So how does one analyse a MCE study qualitatively?
This requires a sound grasp of microbubble and capillary physiology! Here is a step-by-step explanation through the theory:
- Microbubbles display the same rheology as red blood cells (RBCs) and thus effectively act as RBC tracers in the intravascular compartment
- Microbubbles flow through capillaries at a very slow rate (approx 1mm/sec)
- The ‘elevation’ or depth of an ultrasound beam in a conventional 2D adult transthoracic probe is 5mm
- At a speed of 1mm/sec, this means that approximately 5 seconds would be required for the entire ultrasound beam to refill with bubbles after high MI-impulse destruction
- With a resting heart rate of 60-80bpm, there is roughly one heart beat (or cardiac cycle) / second, meaning that it would take 5 cycles for bubble replenishment at rest
- A normal individual with no coronary artery disease should be able to increase resting myocardial blood flow up to 4-5 times normal at peak hyperaemia (i.e. normal coronary flow reserve)
- If that were the case, the RBCs (and thus microbubbles) would now have a speed of 5mm/sec, meaning that they would replenish the ultrasound beam width in 1 second (as opposed to the five at rest)
- If a vasodilator (e.g. dipyridamole) has been used for stress, there will be little change in heart rate, so 1 second = 1 cycle, so one would expect to see complete microbubble replenishment within 1 second (or 1 cycle)
However, if exercise or dobutamine have been used, the heart rate will have increased (e.g. from 60bpm to 120bpm) meaning that there are now 2 cardiac cycles per second, so one would allow 2-3 cycles/beats to see complete bubble replenishment.
In the presence of a coronary stenosis, during hyperaemia (stress), the perfusion / driving pressure in the capillary bed supplied by the diseased artery falls significantly and these capillaries close, known as derecruitment. Consequently, there is an absolute reduction in blood flow through the subtended myocardial segment(s) and this is detected by MCE as a filling or perfusion defect (interested readers are directed at this point to an excellent paper by Jayaweera et al [Am J Physiol Heart Circ Physiol 1999; 277; H2363-H2372] which discusses the prominent role of capillaries in determining myocardial blood flow and flow reserve).
Figure: The elevation (E) or thickness of the ultrasound beam is depicted in A after a flash has destroyed all microbubbles within this field. New microbubbles will then re-enter this ultrasound beam elevation (replenishment B-E), with increasing concentration after each second (i.e. t1 represents the first second after flash destruction, t2 represents two seconds after flash destruction etc). The speed of this replenishment depends in part upon the microbubble velocity.
Therefore, when interpreting MCE images qualitatively, rest and stress images should be analysed by:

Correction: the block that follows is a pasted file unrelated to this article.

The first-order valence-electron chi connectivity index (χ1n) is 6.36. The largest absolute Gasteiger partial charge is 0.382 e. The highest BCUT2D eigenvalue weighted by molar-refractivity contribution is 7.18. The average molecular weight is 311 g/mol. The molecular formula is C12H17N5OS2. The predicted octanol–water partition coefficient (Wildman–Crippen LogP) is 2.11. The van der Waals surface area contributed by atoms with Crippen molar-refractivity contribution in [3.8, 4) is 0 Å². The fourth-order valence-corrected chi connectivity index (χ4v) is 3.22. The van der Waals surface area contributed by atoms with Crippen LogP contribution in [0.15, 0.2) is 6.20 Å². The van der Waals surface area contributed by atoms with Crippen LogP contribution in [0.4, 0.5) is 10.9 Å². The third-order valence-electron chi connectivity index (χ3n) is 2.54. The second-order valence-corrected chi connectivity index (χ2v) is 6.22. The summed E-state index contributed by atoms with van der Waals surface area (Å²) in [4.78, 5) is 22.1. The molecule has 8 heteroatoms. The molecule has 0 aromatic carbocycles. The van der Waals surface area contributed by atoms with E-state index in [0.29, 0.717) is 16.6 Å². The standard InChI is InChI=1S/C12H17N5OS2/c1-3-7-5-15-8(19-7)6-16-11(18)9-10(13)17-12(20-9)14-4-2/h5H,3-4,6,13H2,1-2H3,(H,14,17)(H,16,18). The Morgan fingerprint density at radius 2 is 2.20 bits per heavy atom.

Freeze the cine loop on the frame exactly after the flash frames and ensure that there has been adequate bubble destruction (i.e. myocardium should be black)
If there has been inadequate destruction, the first thing to do is ensure that background tissue signals are not high as this will give a false impression of perfusion (if so, reduce the gain). Other options include increasing the MI of the flash frames (e.g. from 0.6 to 0.8) or increasing the number of flash frames (e.g. from 8 to 15)
Analyse each cine-loop frame-by-frame to ensure that there is normal perfusion at rest and stress. At rest, complete bubble replenishment is expected within 5 seconds and, at peak stress, within 1 second
The degree to which the CFR is reduced is directly proportional to the degree to which refilling will be delayed (in the presence of a significant coronary stenosis)
Wei K et al Circulation 1998.
Figure 6: Examples of flash replenishment imaging
Top left: PRE FLASH image (apical 4Ch view) showing homogenous contrast intensity in the septal (S) and lateral (L) walls. Note the low MI of 0.08.
Top right: FLASH image. High MI (0.5) bubble destruction.
Bottom left: First frame immediately post bubble destruction showing complete bubble destruction throughout the LV walls and apex (A).
Bottom right: An example of poor / incomplete bubble destruction: note the apex appears black but the basal and mid segments are still opacified by contrast, implying that the bubbles were not destroyed and thus replenishment cannot be assessed.
More moving clips and further examples are available in the Atlas of Clinical Cases – Chapter 5. Below is a link to a normal (triggered imaging) perfusion image (note rapid and homogenous contrast opacification immediately after flash destruction of microbubbles).